9. We fell in love with weighted blankets. 

girl laying on chair with weighted blanket

A weighted blanket is a calming tool providing pressure and sensory input for individuals with autism and sleep disorders, but it also works to provide comfort for anxiety and stress. The pressure of the blanket provides proprioceptive input (sensations from joints, muscles, and connective tissues that underlie body awareness) to the brain and releases a hormone called serotonin which is a calming chemical in the body.

These blankets essentially make you feel as if you’re being held or hugged by somebody when you sleep.

“Every single person in our house has one and I sleep SO SO good with it. I never considered them before because I’m not a super anxious person and thought that’s who they were for, but I swear I don’t move all night. I have never had problems with it in the wash either, which was a concern for me. We all have 20-pound blankets and queen size because I like it to fall to the sides of me.” – Michelle 

“I am a little obsessed with my weighted blanket! My whole family has them on their beds and we love them. I have a 20 pounder on my bed with a sheet below it and above it that we cover with at night and then a 15 pounder that is folded and towards the bottom of the bed so my feet can’t stick out of the bottom.” – Erica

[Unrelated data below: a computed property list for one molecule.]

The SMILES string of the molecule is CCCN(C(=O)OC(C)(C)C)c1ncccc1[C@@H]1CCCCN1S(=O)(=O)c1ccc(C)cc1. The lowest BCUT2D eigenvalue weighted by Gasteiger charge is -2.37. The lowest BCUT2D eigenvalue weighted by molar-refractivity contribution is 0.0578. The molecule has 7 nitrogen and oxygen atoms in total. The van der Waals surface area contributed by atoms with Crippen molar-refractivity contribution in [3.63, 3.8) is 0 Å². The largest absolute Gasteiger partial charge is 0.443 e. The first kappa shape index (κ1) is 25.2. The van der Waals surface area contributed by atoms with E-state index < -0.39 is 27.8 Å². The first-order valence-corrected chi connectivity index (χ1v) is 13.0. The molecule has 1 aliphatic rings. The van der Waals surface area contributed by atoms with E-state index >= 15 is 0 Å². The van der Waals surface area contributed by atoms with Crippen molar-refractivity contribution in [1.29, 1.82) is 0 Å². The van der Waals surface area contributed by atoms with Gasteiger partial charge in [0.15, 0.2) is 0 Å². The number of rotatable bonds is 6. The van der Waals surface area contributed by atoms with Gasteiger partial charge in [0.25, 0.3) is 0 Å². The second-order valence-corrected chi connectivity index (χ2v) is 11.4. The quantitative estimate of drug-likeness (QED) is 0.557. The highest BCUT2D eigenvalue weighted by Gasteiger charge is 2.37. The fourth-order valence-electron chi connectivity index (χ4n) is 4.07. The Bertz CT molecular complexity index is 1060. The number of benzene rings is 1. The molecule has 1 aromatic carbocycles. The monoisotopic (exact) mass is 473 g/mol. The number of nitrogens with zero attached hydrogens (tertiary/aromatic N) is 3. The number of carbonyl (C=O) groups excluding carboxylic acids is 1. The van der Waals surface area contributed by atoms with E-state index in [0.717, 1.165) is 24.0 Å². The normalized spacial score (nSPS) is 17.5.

Hip Tip: Here’s how to find the best-weighted blanket for your sleeping style. Plus, we also shared everything you need to know about caring for and cleaning your new weighted blanket.

10. We stopped using our phones!

Hand holding a phone with different shows on screen

Almost our entire Hip2Save team is guilty of using their phones before bed and more often than not, it also keeps us up longer than we’d like to be. Did you know that it’s a horrible habit to have?

By looking at your phone before bed, your brain is more engaged which does not contribute to falling asleep easily. The blue light from your phone screen also suppresses your melatonin which is your body’s natural hormone that makes you feel tired. Lastly, reading something right before bed that triggers your alertness (whether positive or negative) will ultimately prolong your ability to fall asleep more quickly.

“I used to be so addicted to my phone especially right before bed, but it was seriously affecting my sleep schedule so I made a point to stop. I normally just leave it on the dresser across the room or even in the kitchen and I sleep so much better because of it now.” – Sara

11. And Collin shared how to hide those black circles for when sleep just didn’t happen. 

Woman with wet hair and concealer under her eyes

With all these great sleep tips and tricks, we don’t want to fool anyone over here because there are definitely nights that we don’t get great sleep regardless of what we do, wear, or try… because #lifehappens.

That’s where concealer comes in and it wins every time for those mornings you need to look put together but don’t feel put together. 🙌 Collin covers up her under eyes using an inexpensive Maybelline concealer and then she also loves going over her concealer with her fave BB cream – Jane Iredale Glow Time Full Coverage Mineral BB Cream. We’ve also shared other popular concealers that our team loves – some are even under $10!